# Interest Rate Swaps

Hello All,

Example – Bank A enters into a \$1M quarterly-pay plain vanilla interest rate swap as the fixed rate payer of 6% based on a 360-day year. The floating-rate payer agrees to pay 90-day LIBOR plus a 1% margin. 90-day LIBOR is currently at 4%. Calculate amounts Bank A pays or receives 270 days from now.

90-day libor rates are :

• 4.5% 90 days from now.
• 5% 180 days from now.
• 5.5% 270 days from now.

OA = \$0

Here’s what I did :

270 days libor = 5.5%; Add Margin => 6.5%

Therefore, outstanding payment = {(fixed rate) * 270/360} - {6.5% * 270/360 } = -0.0375%*1M =-3750, which is wrong unfortunately.

Question #2- What’s the difference between these two terms? “90-day LIBOR is currently at 4%.” and “90-day libor rate is 4.5% 90 days from now.” Why are these two rates different (i.e. 4% and 4.5% – aren’t these 90-day Libor)? Can someone please also talk about this? I would appreciate any help.

I understand that if 90-day Libor is say 5%, effective rate = 5% * (90/360). Now, I don’t know what’s the difference between the two terms above.

Question 1: The LIBOR to be used is the 180 days LIBOR, I.e., 5%+ the 1% margin, that’s 6%, hence, the 0 net pay. The LIBOR rate used is usually that of a period before the actual period, why? I’m not sure. I think the rate is usually set in advance. Question 2: I don’t know Question 1: that is right adekunle, for the floating side the rate is reset at the beginning of each period, with payments at the end of the period. so they both pay 6% for that 3 months, so on a net basis, the payment is zero.

Question 2: the difference is that the first term is a spot rate for 3-month libor (90 day libor is right now…) the second term is a forward rate for 3-month libor (what it will cost to borrow for 3-months, starting in 3-months).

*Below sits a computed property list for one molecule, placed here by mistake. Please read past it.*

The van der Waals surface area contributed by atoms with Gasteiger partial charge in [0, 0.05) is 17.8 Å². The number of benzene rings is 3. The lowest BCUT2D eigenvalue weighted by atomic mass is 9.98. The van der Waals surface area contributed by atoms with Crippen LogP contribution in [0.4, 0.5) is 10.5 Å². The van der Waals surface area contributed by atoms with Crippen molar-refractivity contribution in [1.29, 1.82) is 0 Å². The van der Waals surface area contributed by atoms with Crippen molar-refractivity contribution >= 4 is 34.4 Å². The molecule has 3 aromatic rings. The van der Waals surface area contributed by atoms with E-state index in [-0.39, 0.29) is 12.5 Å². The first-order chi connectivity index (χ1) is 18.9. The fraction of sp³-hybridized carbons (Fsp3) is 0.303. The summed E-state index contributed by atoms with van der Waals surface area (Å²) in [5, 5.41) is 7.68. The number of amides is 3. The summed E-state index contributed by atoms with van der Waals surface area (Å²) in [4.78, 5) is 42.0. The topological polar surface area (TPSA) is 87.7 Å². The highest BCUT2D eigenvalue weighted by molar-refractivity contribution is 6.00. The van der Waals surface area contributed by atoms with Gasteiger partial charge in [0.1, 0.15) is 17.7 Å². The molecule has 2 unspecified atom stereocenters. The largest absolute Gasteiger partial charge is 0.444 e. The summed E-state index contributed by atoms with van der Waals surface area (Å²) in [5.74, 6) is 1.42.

Thanks for your response. I still didn’t understand why we chose 180-day LIBOR for this one. Is this a convention? Do you mind explaining this a bit.

Swap floating rates are set in advance but paid in arrears; i.e., the floating rate that is paid at time t is the current rate at time t – 1. For a quarterly-pay swap, time is measured in 90-day chunks, so the current floating rate on day 0 is paid on day 90, the current floating rate on day 90 is paid on day 180, the current floating rate on day 180 is paid on day 270, and so on.

By the way, make sure that you’re using the terminology correctly (it’ll help solidify your understanding). You’re not using _ 180-day LIBOR _: 180-day LIBOR is an interest rate for a 180-day loan. You’re using _ 90-day LIBOR _, but you’re using the 90-day rate that is current (i.e., is the market rate) 180 days after the start of the swap.

What I don’t understand is, if I know my current fixed rate exposure is less than the LIBOR exposure, why enter the swap when I know I’ll have to pay in the end? What’s the incentive? My thoughts have always been “it is unknown, you don’t know if you’ll gain or lose, so you just take a stab at it” and with that understanding, I’ve gotten a fair number of questions right.

The incentive is that you expect in the future to receive higher payments than you’re paying, so that the expected present value is zero.

Hello S2000magician,

Thank you so much for your response. I have two follow-up questions. How do we know the length of the chunk? For instance, in the example above, is it “The floating-rate payer agrees to pay 90-day LIBOR plus a 1% margin”? However, here 90-day LIBOR is a spot rate. I am not sure whether I can equate chunks to spot rate. The question doesn’t mention the frequency of payment. I could be wrong in questioning the question. However, please help me.

Thank you for correcting me, S2000magician. I believe 90-day LIBOR is a spot rate, and 90-day LIBOR 180 days from now is a future rate. I was a bit confused when I wrote that post. I hope I am correct now. Please let me know your thoughts.